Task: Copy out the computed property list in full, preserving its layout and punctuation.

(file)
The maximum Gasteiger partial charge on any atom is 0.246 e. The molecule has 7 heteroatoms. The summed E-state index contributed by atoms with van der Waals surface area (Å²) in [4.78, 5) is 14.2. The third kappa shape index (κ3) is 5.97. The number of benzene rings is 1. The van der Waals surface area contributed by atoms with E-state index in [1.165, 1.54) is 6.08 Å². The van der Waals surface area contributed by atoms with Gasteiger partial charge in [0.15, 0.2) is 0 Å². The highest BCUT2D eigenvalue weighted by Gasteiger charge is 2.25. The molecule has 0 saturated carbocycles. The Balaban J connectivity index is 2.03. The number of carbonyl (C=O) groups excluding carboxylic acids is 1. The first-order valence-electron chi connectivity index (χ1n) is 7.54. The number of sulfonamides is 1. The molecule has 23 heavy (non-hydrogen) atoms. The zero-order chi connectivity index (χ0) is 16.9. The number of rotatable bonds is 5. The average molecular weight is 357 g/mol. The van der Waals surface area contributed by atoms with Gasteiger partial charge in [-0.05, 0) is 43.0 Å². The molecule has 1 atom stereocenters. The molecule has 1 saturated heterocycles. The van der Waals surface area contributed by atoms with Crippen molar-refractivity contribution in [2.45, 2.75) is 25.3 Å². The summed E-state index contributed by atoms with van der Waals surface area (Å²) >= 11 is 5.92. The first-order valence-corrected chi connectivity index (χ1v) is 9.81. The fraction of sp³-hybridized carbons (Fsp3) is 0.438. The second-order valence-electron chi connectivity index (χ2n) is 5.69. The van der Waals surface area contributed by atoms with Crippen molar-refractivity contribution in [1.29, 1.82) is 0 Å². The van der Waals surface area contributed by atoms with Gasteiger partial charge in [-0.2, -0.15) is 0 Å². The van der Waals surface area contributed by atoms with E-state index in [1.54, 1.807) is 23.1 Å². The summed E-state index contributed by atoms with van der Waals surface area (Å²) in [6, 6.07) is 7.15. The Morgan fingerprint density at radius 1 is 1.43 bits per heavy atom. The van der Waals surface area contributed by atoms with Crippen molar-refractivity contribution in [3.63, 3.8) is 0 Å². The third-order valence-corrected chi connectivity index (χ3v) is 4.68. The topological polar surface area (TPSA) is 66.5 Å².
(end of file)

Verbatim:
The maximum Gasteiger partial charge on any atom is 0.246 e. The molecule has 7 heteroatoms. The summed E-state index contributed by atoms with van der Waals surface area (Å²) in [4.78, 5) is 14.2. The third kappa shape index (κ3) is 5.97. The number of benzene rings is 1. The van der Waals surface area contributed by atoms with E-state index in [1.165, 1.54) is 6.08 Å². The van der Waals surface area contributed by atoms with Gasteiger partial charge in [0.15, 0.2) is 0 Å². The highest BCUT2D eigenvalue weighted by Gasteiger charge is 2.25. The molecule has 0 saturated carbocycles. The Balaban J connectivity index is 2.03. The number of carbonyl (C=O) groups excluding carboxylic acids is 1. The first-order valence-electron chi connectivity index (χ1n) is 7.54. The number of sulfonamides is 1. The molecule has 23 heavy (non-hydrogen) atoms. The zero-order chi connectivity index (χ0) is 16.9. The number of rotatable bonds is 5. The average molecular weight is 357 g/mol. The van der Waals surface area contributed by atoms with Gasteiger partial charge in [-0.05, 0) is 43.0 Å². The molecule has 1 atom stereocenters. The molecule has 1 saturated heterocycles. The van der Waals surface area contributed by atoms with Crippen molar-refractivity contribution in [2.45, 2.75) is 25.3 Å². The summed E-state index contributed by atoms with van der Waals surface area (Å²) >= 11 is 5.92. The first-order valence-corrected chi connectivity index (χ1v) is 9.81. The fraction of sp³-hybridized carbons (Fsp3) is 0.438. The second-order valence-electron chi connectivity index (χ2n) is 5.69. The van der Waals surface area contributed by atoms with Crippen molar-refractivity contribution in [1.29, 1.82) is 0 Å². The van der Waals surface area contributed by atoms with Gasteiger partial charge in [-0.2, -0.15) is 0 Å². The van der Waals surface area contributed by atoms with E-state index in [1.54, 1.807) is 23.1 Å². The summed E-state index contributed by atoms with van der Waals surface area (Å²) in [6, 6.07) is 7.15. The Morgan fingerprint density at radius 1 is 1.43 bits per heavy atom. The van der Waals surface area contributed by atoms with Crippen molar-refractivity contribution in [3.63, 3.8) is 0 Å². The third-order valence-corrected chi connectivity index (χ3v) is 4.68. The topological polar surface area (TPSA) is 66.5 Å².